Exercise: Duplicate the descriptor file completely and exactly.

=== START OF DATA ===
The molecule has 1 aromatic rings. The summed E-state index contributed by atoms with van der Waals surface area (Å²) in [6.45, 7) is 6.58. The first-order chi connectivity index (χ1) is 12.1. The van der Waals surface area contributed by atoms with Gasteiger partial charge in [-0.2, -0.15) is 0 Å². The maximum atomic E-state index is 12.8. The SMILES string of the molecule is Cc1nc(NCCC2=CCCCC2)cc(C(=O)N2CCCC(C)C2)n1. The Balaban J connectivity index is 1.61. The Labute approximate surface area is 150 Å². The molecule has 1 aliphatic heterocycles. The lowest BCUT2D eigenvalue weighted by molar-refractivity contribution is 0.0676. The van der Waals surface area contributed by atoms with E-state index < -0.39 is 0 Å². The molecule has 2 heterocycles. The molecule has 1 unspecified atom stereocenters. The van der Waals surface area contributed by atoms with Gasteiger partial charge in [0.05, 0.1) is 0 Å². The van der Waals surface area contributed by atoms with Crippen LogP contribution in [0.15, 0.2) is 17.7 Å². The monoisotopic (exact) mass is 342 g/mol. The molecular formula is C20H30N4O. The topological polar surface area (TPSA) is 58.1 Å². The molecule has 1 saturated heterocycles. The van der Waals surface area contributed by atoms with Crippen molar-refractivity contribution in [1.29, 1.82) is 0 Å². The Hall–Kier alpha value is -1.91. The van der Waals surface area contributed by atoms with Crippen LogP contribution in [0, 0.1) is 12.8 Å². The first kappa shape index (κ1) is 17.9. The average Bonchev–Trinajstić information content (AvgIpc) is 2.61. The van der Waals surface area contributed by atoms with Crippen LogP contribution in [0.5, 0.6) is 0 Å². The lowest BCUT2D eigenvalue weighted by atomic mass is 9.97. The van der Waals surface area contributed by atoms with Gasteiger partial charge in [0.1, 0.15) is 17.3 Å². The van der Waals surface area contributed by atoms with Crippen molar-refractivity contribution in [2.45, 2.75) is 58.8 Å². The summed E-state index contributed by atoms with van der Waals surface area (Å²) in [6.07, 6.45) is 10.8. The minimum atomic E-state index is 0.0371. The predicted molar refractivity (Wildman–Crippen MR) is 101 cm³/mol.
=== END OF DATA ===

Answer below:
The molecule has 1 aromatic rings. The summed E-state index contributed by atoms with van der Waals surface area (Å²) in [6.45, 7) is 6.58. The first-order chi connectivity index (χ1) is 12.1. The van der Waals surface area contributed by atoms with Gasteiger partial charge in [-0.2, -0.15) is 0 Å². The maximum atomic E-state index is 12.8. The SMILES string of the molecule is Cc1nc(NCCC2=CCCCC2)cc(C(=O)N2CCCC(C)C2)n1. The Balaban J connectivity index is 1.61. The Labute approximate surface area is 150 Å². The molecule has 1 aliphatic heterocycles. The lowest BCUT2D eigenvalue weighted by molar-refractivity contribution is 0.0676. The van der Waals surface area contributed by atoms with E-state index < -0.39 is 0 Å². The molecule has 2 heterocycles. The molecule has 1 unspecified atom stereocenters. The van der Waals surface area contributed by atoms with Gasteiger partial charge in [0.05, 0.1) is 0 Å². The van der Waals surface area contributed by atoms with Crippen LogP contribution in [0.15, 0.2) is 17.7 Å². The monoisotopic (exact) mass is 342 g/mol. The molecular formula is C20H30N4O. The topological polar surface area (TPSA) is 58.1 Å². The molecule has 1 saturated heterocycles. The van der Waals surface area contributed by atoms with Crippen molar-refractivity contribution in [1.29, 1.82) is 0 Å². The Hall–Kier alpha value is -1.91. The van der Waals surface area contributed by atoms with Crippen LogP contribution in [0, 0.1) is 12.8 Å². The first kappa shape index (κ1) is 17.9. The average Bonchev–Trinajstić information content (AvgIpc) is 2.61. The van der Waals surface area contributed by atoms with Crippen LogP contribution in [0.5, 0.6) is 0 Å². The lowest BCUT2D eigenvalue weighted by atomic mass is 9.97. The van der Waals surface area contributed by atoms with Gasteiger partial charge in [0.1, 0.15) is 17.3 Å². The van der Waals surface area contributed by atoms with Crippen molar-refractivity contribution in [2.45, 2.75) is 58.8 Å². The summed E-state index contributed by atoms with van der Waals surface area (Å²) in [6.07, 6.45) is 10.8. The minimum atomic E-state index is 0.0371. The predicted molar refractivity (Wildman–Crippen MR) is 101 cm³/mol.